It is not easy to lower Lp(a), but one approach that has been shown to be effective utilizes high-dose niacin (Metabolism, Nov. 2016).  It should only be taken under medical supervision, though. In addition to uncomfortable flushing, niacin can boost blood sugar and increase the risk for an attack of gout.

To learn more about Lp(a) and other cardiac risk factors, you may wish to read our eGuide to Cholesterol and Heart Health.

Lowering Lp(a) with Niacin:

Q. Long ago, a doctor friend sent me a scientific article showing that high Lp(a) levels contribute to cardiac problems. My physician was not aware of Lp(a) or its significance. But after reviewing the article and doing some additional research, he prescribed slow-release niacin.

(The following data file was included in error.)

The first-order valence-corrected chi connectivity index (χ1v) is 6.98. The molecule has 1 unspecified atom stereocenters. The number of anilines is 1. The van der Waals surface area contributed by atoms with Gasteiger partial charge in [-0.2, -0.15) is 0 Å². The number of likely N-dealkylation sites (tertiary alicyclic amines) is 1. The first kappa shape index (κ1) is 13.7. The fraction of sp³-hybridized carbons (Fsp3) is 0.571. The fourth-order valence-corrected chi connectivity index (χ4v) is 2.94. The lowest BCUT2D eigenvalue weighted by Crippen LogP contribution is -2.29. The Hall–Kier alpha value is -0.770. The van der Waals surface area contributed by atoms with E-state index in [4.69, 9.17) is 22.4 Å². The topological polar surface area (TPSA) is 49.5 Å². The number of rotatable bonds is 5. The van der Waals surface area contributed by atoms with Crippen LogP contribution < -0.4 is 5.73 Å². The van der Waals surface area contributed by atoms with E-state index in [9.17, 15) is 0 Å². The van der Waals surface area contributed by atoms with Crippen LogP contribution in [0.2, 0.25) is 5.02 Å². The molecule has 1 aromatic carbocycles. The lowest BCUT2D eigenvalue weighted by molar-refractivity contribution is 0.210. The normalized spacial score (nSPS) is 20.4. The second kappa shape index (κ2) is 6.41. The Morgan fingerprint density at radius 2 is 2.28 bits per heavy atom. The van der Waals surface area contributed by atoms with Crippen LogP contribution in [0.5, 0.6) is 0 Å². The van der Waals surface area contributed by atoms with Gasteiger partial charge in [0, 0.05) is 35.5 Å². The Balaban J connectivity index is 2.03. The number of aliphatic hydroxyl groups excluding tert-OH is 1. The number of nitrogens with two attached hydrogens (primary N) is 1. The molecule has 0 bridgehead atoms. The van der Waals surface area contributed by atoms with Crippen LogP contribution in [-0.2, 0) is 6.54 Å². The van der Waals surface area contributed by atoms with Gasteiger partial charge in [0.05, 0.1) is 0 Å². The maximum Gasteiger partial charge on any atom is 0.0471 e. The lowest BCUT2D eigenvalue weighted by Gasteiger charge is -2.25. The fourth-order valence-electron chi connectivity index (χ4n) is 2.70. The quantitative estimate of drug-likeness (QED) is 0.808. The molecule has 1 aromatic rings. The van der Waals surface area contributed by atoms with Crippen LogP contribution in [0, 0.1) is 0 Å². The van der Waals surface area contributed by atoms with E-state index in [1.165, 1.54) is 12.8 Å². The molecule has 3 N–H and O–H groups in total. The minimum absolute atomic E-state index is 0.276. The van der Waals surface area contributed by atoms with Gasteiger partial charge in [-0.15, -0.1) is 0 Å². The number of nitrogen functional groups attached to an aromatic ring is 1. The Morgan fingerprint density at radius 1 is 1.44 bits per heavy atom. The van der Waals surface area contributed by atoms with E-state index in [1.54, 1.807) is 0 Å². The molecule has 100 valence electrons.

I have been taking this for the last 20 years. A daily dose of 1500 mg brought Lp(a) below 50, but even 1000 mg seems to keep the level reasonable. A baby aspirin about half an hour before taking niacin helps keep the side effects of flushing and itchiness to tolerable levels.

A. Lipoprotein a, or Lp(a), is a recognized risk factor for heart disease. It runs in families and may be even more important than elevated cholesterol. Some cardiologists estimate that one fifth of the population has high levels of this cholesterol-protein particle. It can also increase the chance that heart valves will calcify.

Doctors have known about Lp(a) and its link to heart disease since the 1960s (Journal of Lipid Research, March 2016). There are relatively few drugs that lower this risk factor, but niacin is among them. Expect a couple of new pharmaceuticals to address this risk factor soon, though. Once doctors can prescribe a treatment, they may also start measuring Lp(a).

Could Dietary Supplements Help Lower Lp(a)?

Q. You’ve written that statins raise Lp(a). Do other drugs or supplements do the same? Hopefully, a research cardiologist is looking into this matter.